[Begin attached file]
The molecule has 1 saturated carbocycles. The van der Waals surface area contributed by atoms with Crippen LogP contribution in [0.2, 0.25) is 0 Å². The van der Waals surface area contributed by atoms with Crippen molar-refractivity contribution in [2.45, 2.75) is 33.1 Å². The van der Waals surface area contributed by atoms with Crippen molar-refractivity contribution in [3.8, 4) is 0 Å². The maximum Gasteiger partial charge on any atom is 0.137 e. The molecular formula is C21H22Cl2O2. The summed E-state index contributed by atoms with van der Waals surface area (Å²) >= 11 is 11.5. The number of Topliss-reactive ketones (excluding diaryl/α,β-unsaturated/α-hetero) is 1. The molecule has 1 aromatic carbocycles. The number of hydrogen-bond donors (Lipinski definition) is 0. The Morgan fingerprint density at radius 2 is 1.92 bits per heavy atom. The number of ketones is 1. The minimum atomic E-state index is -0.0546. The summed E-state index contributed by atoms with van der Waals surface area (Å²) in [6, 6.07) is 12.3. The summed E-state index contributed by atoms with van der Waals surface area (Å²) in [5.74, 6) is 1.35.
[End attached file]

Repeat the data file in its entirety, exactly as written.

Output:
The molecule has 1 saturated carbocycles. The van der Waals surface area contributed by atoms with Crippen LogP contribution in [0.2, 0.25) is 0 Å². The van der Waals surface area contributed by atoms with Crippen molar-refractivity contribution in [2.45, 2.75) is 33.1 Å². The van der Waals surface area contributed by atoms with Crippen molar-refractivity contribution in [3.8, 4) is 0 Å². The maximum Gasteiger partial charge on any atom is 0.137 e. The molecular formula is C21H22Cl2O2. The summed E-state index contributed by atoms with van der Waals surface area (Å²) >= 11 is 11.5. The number of Topliss-reactive ketones (excluding diaryl/α,β-unsaturated/α-hetero) is 1. The molecule has 1 aromatic carbocycles. The number of hydrogen-bond donors (Lipinski definition) is 0. The Morgan fingerprint density at radius 2 is 1.92 bits per heavy atom. The number of ketones is 1. The minimum atomic E-state index is -0.0546. The summed E-state index contributed by atoms with van der Waals surface area (Å²) in [6, 6.07) is 12.3. The summed E-state index contributed by atoms with van der Waals surface area (Å²) in [5.74, 6) is 1.35.